7.       Don’t Let Unused Insurance Benefits go to Waste September is the perfect time to send out a reminder to your patients who have unused dental insurance benefits. Sending it out now will hopefully get patients to call in sooner instead of waiting until the middle of December when it gets down to crunch time on the calendar. There are two different methods I am going to talk about today: using your Dentrix software to create a mass merge letter and, for those of you using DemandForce, how to merge a list and send out an e-mail campaign. Click here to read more . . .

8.       Holes in your Doctor’s Schedule? What do you do when, during a patient’s continuing care appointment, the doctor diagnoses a tooth that needs a crown and the patient leaves without scheduling it? Have you ever wondered how much unscheduled treatment you have on your books, and how your team is following up on it? Looking for some new ways to reach out to your patients? Click here to read more . . .
9.       The Three Most Common Battles Between the Front Office and Back Office Scheduling is a chess game. It takes skill and planning to make just the right moves so that, at the end of the day, you’re not in checkmate with the entire team backing you into a corner, and you wondering what you did that caused total chaos. The schedule is the one thing in the dental practice that affects every team member, but running it properly is often not taken seriously. The problems I find in the dental practices I work with are completely fixable, with a little planning. Click here to read more . . .

10.   At Some Point We Need to Let the Patient Go Recently, I was in an office doing some training on the Practice Advisor Report and we were talking about the “Active Patient” count and how Dentrix comes up with that number. I informed them that, with the Practice Advisor Report, you determine the definition of an “active patient” using the amount of time it has been since the patient was in last for an appointment. This led to a new discussion of what was their protocol for patients who haven’t been in for 18, 24, or even 60 months? We ran a search of patients with a last visit date of more than five years ago and the list had more than 700 patients on it. They were shocked! Click here to read more . . .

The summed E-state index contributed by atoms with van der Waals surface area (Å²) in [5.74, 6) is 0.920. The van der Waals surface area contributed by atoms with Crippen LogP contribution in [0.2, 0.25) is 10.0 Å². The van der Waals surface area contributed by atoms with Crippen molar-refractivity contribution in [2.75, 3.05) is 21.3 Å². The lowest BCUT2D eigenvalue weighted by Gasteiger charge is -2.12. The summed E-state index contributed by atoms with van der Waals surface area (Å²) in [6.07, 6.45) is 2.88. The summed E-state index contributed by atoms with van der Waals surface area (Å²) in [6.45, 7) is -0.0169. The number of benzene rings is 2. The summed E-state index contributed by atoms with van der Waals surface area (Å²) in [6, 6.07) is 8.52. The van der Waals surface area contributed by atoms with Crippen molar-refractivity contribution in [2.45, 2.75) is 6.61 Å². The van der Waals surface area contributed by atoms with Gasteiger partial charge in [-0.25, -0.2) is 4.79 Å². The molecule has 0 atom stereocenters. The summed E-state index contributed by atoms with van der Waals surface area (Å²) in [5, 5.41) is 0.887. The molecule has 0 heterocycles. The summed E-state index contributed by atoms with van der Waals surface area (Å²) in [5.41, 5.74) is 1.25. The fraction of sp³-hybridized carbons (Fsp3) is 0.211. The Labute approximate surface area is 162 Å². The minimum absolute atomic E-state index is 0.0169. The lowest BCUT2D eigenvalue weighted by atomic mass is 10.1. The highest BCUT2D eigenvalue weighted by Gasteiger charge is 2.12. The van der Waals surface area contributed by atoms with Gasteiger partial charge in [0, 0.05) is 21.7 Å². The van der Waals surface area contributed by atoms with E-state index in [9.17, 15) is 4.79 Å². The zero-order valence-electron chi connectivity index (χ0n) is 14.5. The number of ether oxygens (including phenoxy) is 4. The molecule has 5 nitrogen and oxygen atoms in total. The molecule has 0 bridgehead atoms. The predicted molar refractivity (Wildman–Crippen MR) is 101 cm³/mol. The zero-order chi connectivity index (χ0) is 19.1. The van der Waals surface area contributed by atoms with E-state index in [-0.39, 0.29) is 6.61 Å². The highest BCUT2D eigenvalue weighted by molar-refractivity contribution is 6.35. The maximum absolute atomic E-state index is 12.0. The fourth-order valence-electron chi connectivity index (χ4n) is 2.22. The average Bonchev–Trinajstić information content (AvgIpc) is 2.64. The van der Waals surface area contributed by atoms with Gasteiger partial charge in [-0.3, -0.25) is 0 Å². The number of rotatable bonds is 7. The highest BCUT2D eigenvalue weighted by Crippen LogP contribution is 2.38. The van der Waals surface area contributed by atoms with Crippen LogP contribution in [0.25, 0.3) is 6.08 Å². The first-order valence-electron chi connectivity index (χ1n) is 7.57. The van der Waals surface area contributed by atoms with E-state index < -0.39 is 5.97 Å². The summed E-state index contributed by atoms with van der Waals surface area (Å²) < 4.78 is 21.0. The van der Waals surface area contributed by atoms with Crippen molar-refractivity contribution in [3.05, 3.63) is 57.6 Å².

If you have a topic that you would like me to write about, or a dilemma you wish you could solve in your practice, drop me a line at


Sunday, December 16, 2012

What is the Status of the Lab Case?

Do any of these lab-related scenarios ever happen in your office?

·         You call to confirm a patient for tomorrow, only to be told later that the lab case is not in the office and you have to reschedule the patient.

·         The lab case was never sent out.

·         UPS, FedEx, or the Postal Service lost the patient’s case and you have no way of tracking it.

·         You are trying to fill an opening in your schedule for tomorrow, but you have to go into the back and find the spiral-bound notebook containing the log of all the lab cases to find out if the case is back so you can call the patient.

Do you wish you had a better system for managing the lab cases in your office? The Dentrix Lab Case Manager can help with all the above scenarios. It is easy to set up, easy to use, and will help you and your team communicate better about lab cases and, in turn, help your office run more efficiently. When I say help your team communicate better, I am talking about non-verbal communication … you don’t even have to talk to get an answer to your lab-related question. With the Lab Case Manager, you can see right from the patient’s appointment if the case is out or in, check the due date, check what lab it went to, and check the status of it with the tracking number. I am amazed that more offices are not utilizing it.